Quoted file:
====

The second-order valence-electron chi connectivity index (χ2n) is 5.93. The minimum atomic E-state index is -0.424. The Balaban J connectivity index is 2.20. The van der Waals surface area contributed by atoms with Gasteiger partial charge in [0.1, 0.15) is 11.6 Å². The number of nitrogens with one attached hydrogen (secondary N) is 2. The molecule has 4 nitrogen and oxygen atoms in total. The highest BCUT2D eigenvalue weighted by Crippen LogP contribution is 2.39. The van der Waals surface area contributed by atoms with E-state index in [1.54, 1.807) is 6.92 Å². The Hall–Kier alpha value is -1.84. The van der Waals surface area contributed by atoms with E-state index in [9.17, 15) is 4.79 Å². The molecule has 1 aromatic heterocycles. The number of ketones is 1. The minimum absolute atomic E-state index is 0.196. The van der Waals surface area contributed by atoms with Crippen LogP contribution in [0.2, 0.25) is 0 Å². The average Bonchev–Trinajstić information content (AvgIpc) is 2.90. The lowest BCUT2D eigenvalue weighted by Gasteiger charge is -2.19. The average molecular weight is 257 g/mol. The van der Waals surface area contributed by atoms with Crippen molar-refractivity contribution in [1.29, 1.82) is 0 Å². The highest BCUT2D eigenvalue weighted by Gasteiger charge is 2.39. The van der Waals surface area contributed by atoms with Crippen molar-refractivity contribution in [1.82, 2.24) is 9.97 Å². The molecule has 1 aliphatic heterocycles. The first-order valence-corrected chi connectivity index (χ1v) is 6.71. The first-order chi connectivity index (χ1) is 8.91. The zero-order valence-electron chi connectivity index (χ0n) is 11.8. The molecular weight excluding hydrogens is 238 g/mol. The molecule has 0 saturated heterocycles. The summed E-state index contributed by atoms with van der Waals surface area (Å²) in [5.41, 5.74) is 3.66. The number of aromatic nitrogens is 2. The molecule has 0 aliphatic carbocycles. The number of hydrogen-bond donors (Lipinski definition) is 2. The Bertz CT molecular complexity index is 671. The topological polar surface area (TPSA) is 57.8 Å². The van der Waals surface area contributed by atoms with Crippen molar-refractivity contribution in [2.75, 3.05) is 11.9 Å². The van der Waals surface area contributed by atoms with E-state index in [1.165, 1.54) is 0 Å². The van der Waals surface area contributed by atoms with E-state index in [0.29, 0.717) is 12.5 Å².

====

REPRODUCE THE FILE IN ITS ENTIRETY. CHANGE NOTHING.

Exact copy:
The second-order valence-electron chi connectivity index (χ2n) is 5.93. The minimum atomic E-state index is -0.424. The Balaban J connectivity index is 2.20. The van der Waals surface area contributed by atoms with Gasteiger partial charge in [0.1, 0.15) is 11.6 Å². The number of nitrogens with one attached hydrogen (secondary N) is 2. The molecule has 4 nitrogen and oxygen atoms in total. The highest BCUT2D eigenvalue weighted by Crippen LogP contribution is 2.39. The van der Waals surface area contributed by atoms with E-state index in [1.54, 1.807) is 6.92 Å². The Hall–Kier alpha value is -1.84. The van der Waals surface area contributed by atoms with E-state index in [9.17, 15) is 4.79 Å². The molecule has 1 aromatic heterocycles. The number of ketones is 1. The minimum absolute atomic E-state index is 0.196. The van der Waals surface area contributed by atoms with Crippen LogP contribution in [0.2, 0.25) is 0 Å². The average Bonchev–Trinajstić information content (AvgIpc) is 2.90. The lowest BCUT2D eigenvalue weighted by Gasteiger charge is -2.19. The average molecular weight is 257 g/mol. The van der Waals surface area contributed by atoms with Crippen molar-refractivity contribution in [1.29, 1.82) is 0 Å². The highest BCUT2D eigenvalue weighted by Gasteiger charge is 2.39. The van der Waals surface area contributed by atoms with Crippen molar-refractivity contribution in [1.82, 2.24) is 9.97 Å². The molecule has 1 aliphatic heterocycles. The first-order valence-corrected chi connectivity index (χ1v) is 6.71. The first-order chi connectivity index (χ1) is 8.91. The zero-order valence-electron chi connectivity index (χ0n) is 11.8. The molecular weight excluding hydrogens is 238 g/mol. The molecule has 0 saturated heterocycles. The summed E-state index contributed by atoms with van der Waals surface area (Å²) in [5.41, 5.74) is 3.66. The number of aromatic nitrogens is 2. The molecule has 0 aliphatic carbocycles. The number of hydrogen-bond donors (Lipinski definition) is 2. The Bertz CT molecular complexity index is 671. The topological polar surface area (TPSA) is 57.8 Å². The van der Waals surface area contributed by atoms with Crippen molar-refractivity contribution in [2.75, 3.05) is 11.9 Å². The van der Waals surface area contributed by atoms with E-state index in [1.165, 1.54) is 0 Å². The van der Waals surface area contributed by atoms with E-state index in [0.29, 0.717) is 12.5 Å².